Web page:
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Tuesday, Aug 20, 2013
Total Divas is WWE's ode to its own misogyny, its glorification of its belief that women are peripheral to real narratives and that women don't deserve the same opportunities as men.

One of the only things tougher than explaining to people of unquestionable cultural taste (aka the creatively unambitious) that you’re a fan of professional wrestling is explaining that you’re a fan of women’s professional wrestling. Usually it’s possible to make a (simplified) case for the former – the spectacle, the physicality, the choreography, the history – that even the most rigidly dull defender of good taste can understand. Explaining an interest in the latter tends to be more problematic. Enjoying pro wrestling might be seen as an endearing quirk, but also being a fan of women’s pro wrestling, specifically, usually goes down as well as saying that you steal underwear from unattended clotheslines. The interest is invariably seen as – to use that wonderfully old-fashioned word – prurient.


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Tuesday, Aug 13, 2013
I've been saying it for years and tonight it held true: Introduce a DEA brother-in-law during season one and eventually you'll get a big boom. In "Blood Money", Dean Norris proves he's easily Bryan Cranston's acting equal.

SPOILER WARNING: This recap, as we’re sure you expect, contains spoilers if you haven’t seen the episode which aired Sunday. If you haven’t seen it, don’t read further—watch the episode and come back. No saying we didn’t warn you!


Give Vince Gilligan credit. Just as you think you’ve got his show and its characters figured out, that there’s nowhere they can go and still surprise you, he finds a few new ways to turn a screw and prove the rules of TV as we know it no longer apply. Forget waiting for multiple episodes of the final season to tick by before we get our confrontation between Walter and Hank. By the time we fade to black punches have been thrown, accusations made which cannot be taken back, and with cards laid upon the table there’s no turning back.


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Monday, Aug 5, 2013
The announcement, surprisingly, was not a left-turn that many were expecting. Some are raising hell over his place in the canon. You know what? It's going to be really, really hard to top Capaldi.

So now we know: Peter Capaldi is going to be in the TARDIS, cursing up a storm.


Or not (it is a family program afterall). Yet for a man who so elegantly delivered the phrase “fuckity-bye” as the deliriously profane Malcolm Tucker in In the Loop, Capaldi is a rather interesting, some would even argue bold choice to play the 12th Doctor.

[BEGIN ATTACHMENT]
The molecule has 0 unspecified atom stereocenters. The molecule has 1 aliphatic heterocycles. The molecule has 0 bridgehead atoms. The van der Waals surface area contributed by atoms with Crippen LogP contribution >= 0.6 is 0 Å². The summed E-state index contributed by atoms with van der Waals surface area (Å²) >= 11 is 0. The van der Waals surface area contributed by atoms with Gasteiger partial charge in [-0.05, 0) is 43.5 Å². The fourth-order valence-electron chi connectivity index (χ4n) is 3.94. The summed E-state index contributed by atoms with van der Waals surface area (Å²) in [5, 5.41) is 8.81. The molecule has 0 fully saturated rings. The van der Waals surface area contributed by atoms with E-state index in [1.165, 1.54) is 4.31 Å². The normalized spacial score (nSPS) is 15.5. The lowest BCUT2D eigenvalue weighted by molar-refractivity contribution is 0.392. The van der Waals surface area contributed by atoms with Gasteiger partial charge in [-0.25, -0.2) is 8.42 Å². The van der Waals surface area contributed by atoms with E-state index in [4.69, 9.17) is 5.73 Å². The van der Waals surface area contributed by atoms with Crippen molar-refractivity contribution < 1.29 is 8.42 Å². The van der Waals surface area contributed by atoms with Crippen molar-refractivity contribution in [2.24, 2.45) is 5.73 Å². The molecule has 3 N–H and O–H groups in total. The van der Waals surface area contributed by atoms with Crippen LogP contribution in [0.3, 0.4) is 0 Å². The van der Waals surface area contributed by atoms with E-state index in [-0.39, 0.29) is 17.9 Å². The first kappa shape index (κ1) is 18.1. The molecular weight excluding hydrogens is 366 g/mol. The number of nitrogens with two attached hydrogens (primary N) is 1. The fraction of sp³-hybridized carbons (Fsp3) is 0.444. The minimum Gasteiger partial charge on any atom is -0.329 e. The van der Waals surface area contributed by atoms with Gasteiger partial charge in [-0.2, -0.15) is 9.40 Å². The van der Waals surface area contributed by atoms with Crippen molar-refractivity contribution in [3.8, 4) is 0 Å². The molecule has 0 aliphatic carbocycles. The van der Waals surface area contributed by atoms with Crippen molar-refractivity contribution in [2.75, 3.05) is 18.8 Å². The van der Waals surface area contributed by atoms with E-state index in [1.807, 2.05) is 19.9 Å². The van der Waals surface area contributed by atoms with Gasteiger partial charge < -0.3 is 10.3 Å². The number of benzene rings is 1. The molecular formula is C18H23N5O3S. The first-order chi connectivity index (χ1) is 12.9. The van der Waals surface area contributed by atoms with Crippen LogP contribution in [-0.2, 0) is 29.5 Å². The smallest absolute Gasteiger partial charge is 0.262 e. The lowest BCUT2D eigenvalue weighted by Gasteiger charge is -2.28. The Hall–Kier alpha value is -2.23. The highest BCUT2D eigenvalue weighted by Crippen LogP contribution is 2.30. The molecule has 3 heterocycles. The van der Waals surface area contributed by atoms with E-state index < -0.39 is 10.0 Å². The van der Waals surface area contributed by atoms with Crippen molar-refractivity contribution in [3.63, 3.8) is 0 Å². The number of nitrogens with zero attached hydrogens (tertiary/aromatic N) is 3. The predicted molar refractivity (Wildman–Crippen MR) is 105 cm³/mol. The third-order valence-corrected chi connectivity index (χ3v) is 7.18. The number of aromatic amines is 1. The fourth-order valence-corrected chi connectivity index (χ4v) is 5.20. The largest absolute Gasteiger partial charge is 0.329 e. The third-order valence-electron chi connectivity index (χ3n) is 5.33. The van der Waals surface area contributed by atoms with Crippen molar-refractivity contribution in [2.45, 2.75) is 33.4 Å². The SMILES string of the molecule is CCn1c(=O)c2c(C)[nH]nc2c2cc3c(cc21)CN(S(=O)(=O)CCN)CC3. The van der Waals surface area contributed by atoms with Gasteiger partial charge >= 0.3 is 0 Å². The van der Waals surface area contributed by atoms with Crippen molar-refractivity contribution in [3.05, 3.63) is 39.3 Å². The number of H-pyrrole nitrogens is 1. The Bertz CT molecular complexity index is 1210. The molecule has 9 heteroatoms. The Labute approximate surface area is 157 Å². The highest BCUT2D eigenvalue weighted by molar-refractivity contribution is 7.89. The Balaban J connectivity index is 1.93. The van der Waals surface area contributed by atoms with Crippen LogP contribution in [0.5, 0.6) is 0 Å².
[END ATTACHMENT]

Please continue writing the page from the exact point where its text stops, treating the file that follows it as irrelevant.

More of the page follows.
Now, let it be known, there are people who are bemoaning two very specific points (already) about the announcement of Capaldi. For one, the producers could’ve been a lot bolder. Rumors have circles for years about there being a black Doctor. A female Doctor. Anything to offset the onslaught of increasingly-younger white men who always seem to be on the holding end of that sonic screwdriver. While there certainly is some legitimacy to that claim, Doctor Who is also going with a very strong “if it ain’t broke…” modus operandi here.


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Thursday, Aug 1, 2013
Amid the racist, homophobic and misogynistic hate speech on this season of Big Brother are some other ugly truths that also just won't go away

Bucking a growing academic trend, I am not one to see reality TV as a microcosm of American society. Mainly because, unlike reality TV, real life doesn’t come with hosts, commercial breaks, “physical challenges”, immunity idols and other reality show staples. But the current season of CBS’s Big Brother (and many of its prior seasons as well) has me re-thinking some of my stance.


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Thursday, Jul 18, 2013
Even while it mostly stands pat, Emmy’s surprise acknowledgment of Netflix original programming heralds mainstream success for a new broadcasting model.

It still remains to be seen whether 2013 will prove to be a true watershed in television history, like 1999/2000 (the debuts of The Sopranos and Survivor), but if this year’s Emmy nominations are any indication, then the future of TV is well upon us, and Netflix is leading the way.


Amidst the expected roll call of usual suspects in the drama categories you will find House of Cards, the political thriller shepherded by David Fincher and starring Kevin Spacey and Robin Wright (both of whom received acting nominations). The significance, of course, is not that a prestige production is getting recognition, but who is producing it, and where (or, rather, how) it’s being broadcast. Netflix entrée into the TV game is now, as of this moment, a big deal—and the real deal. It’s not really a question of number of nominations (though the tally is respectable, nine for House of Cards, and a few more for the revival of Arrested Development) – it’s just the fact of being nominated at all. And neither is it a question of the other big TV numbers, ratings, since the Netflix model throws the outdated modes and metrics out the window (mostly by ignoring them, or at least being very cagey).


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